The End of Spiritual Seeking

I don’t particularly like driving on the busy roads of New Delhi. So I usually walk down to a nearby cafe which is quiet and a bit secluded. On the way, there’s a temple where I often see large gatherings attending religious sermons from high priests. It’s a common sight in India.

One day I decided to eavesdrop from outside and listen to a couple of words. It was a large gathering listening to a guru who wore orange robes and spoke with utmost authority. I must admit that the man had a captivating voice and excellent oratory skills.

The guru began by asking the disciples to notice the notion of “me.” Then he went on to explain how this “me” creates problems. By the way, the guru was not physically present there. He was imparting teachings through Zoom, and the video was being projected onto a large screen.

Finally, the guru concluded that part of the talk by declaring that to be free from this notion of “me,” one must investigate their actions and make amends in behavior to purify the soul, doing which the individual merges with the absolute or God.

He further went on to give steps and methods to do so. They included things like chanting, meditation, Japas, attending the meets regularly, being kind to others, and some other rituals.

Do you see what happened here? The guru gave an idea of “becoming” something greater by “doing” something. He marked a destination, provided a map, and methods to use it. So! What’s wrong with that? To be honest, nothing. In fact, everyone listening seemed happy. 

But you see, these very people will line up again every weekend for the rest of their lives, searching for a method to achieve merging or unification with God. Their search is never-ending, and they will remain seekers until they realize what they’re seeking is not apart from them.

It is here, right now, in this very moment. But the guru’s authority and prescriptions have convinced these people that there is something to attain. Something of higher significance that will purify the soul. And that one has to go through arduous discipline and self-control to achieve it.

That is how a spiritual concept is twisted and transformed into a ritual-based religious concept that emphasizes purifying something unholy.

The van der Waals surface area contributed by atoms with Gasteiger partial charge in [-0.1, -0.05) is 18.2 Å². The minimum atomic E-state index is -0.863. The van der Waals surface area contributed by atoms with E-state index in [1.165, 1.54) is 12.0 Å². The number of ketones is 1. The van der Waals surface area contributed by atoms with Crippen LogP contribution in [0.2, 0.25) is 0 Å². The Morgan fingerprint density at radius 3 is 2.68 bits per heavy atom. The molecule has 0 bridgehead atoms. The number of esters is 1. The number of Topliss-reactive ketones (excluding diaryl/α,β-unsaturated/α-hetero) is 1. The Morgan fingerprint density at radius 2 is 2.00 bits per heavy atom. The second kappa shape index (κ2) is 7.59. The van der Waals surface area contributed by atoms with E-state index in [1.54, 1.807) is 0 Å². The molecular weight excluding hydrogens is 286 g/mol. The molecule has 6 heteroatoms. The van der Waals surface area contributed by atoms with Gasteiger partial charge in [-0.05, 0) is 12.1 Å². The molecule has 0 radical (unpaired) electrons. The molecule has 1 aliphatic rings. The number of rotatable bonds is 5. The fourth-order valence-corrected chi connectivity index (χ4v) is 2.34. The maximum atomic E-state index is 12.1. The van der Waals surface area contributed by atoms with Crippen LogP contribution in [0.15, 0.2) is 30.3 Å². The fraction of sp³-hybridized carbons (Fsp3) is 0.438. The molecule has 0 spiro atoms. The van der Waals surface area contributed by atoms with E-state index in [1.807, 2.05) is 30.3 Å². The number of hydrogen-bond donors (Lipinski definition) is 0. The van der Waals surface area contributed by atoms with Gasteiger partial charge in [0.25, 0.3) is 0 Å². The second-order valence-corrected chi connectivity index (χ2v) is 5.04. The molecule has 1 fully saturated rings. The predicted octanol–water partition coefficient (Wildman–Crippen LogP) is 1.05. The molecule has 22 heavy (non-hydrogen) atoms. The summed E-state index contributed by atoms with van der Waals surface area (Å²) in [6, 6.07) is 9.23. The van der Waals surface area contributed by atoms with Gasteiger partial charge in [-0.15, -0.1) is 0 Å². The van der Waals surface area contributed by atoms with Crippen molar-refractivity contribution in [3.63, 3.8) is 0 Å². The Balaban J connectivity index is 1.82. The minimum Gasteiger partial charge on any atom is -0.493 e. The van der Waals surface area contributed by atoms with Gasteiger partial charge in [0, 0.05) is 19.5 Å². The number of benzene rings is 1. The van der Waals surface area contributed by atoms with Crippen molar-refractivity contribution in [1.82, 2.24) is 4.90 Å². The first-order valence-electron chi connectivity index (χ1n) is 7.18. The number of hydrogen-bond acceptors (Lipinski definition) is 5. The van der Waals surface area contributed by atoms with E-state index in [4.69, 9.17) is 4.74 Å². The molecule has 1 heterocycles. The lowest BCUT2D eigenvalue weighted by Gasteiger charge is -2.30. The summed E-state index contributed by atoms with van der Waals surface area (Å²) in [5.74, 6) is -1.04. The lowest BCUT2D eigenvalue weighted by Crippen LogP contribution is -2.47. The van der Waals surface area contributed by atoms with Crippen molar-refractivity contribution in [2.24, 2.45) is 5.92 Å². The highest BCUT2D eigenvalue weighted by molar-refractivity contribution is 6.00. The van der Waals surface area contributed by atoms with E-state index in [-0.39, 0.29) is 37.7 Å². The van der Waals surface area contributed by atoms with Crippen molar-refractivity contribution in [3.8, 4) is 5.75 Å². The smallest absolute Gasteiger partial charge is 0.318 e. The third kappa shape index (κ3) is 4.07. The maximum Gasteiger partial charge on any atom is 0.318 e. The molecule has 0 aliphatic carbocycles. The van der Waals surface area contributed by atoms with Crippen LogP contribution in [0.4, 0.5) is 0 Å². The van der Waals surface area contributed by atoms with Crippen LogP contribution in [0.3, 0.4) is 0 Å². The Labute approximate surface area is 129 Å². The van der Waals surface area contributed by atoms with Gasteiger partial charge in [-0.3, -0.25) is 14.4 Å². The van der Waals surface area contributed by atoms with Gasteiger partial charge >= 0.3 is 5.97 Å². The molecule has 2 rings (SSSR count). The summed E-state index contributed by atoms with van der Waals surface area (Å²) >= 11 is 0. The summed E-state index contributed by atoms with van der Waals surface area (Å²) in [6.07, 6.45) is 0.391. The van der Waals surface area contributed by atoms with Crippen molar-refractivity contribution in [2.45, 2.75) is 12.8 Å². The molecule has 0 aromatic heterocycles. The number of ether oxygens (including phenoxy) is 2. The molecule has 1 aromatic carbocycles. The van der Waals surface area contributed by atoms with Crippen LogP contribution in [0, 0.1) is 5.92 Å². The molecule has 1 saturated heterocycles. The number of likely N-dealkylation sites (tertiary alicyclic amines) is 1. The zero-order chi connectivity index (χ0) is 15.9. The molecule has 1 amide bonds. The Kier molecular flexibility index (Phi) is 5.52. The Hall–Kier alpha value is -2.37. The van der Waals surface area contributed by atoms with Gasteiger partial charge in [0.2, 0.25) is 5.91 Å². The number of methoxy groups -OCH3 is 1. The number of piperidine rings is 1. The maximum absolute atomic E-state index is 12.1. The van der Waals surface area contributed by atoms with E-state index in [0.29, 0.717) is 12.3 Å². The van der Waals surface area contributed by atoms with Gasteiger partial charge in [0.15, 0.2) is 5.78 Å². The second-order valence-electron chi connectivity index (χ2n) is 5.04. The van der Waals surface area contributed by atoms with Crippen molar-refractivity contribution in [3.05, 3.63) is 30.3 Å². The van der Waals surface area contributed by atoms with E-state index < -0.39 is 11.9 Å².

This idea settles well with most seekers because achievement through labor, personal sacrifice, and discipline has an element of satisfaction for the ego. But the ego cannot be satisfied because that’s how it is conditioned. Therefore, the seeking for the absolute or God goes on.

When you visualize God as a separate part of creation with special powers and privileges, you’re simply projecting your own desirable attitudes onto him. So the God becomes an object of your fascination, and God-realization becomes a goal. You see, the guru has successfully convinced his disciples that there’s the path to liberation.

When there’s a destination to reach, i.e., the higher-self, the lower self creates a desire to get there. And so, our imagination begins running wild, creating a fascinating story of struggle, hardships, and sacrifice to achieve that which is a privilege of few.

All the prescriptions, methods, teachings, etc., become object focussed. The idea is that I must become worthy through some means for a spiritual awakening to take place with the belief that those who are awake are special.

The guru emphasizes that one with the purified soul merges with God, implying that separation is the truth of the moment. And following that “event,” the person in question becomes a perfectly flawless and enlightened being, just like the guru.

Now, I have nothing against the guru or his disciples because I see that dynamic simply as an (apparent) interplay between the same energy.

Therefore, all the methods, prescriptions, techniques, rituals, and so on are in some way comforting to the individual. But till there is “me” doing a practice to achieve or “become” something else, the suffering continues.

Separation is the root of all our misery. It is an illusion that ego propagates through “doing.” Seeking ends (awakening) when the separation ends.

However, when one is highly focused on the idea of liberation, the mind begins projecting. Awakening is not a personal event in time. It happens! And the understanding “comes about.” To whom? Not to the ego, but an impersonal vertical (spontaneous) thought.

Therefore, true awakening happens when the personal sense of existence dissolves into nothingness. So the seeking ends when the contracted energy called “the seeker” dissipates. It is the end of “me and my story.”

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Jagjot Singh
Jagjot Singh

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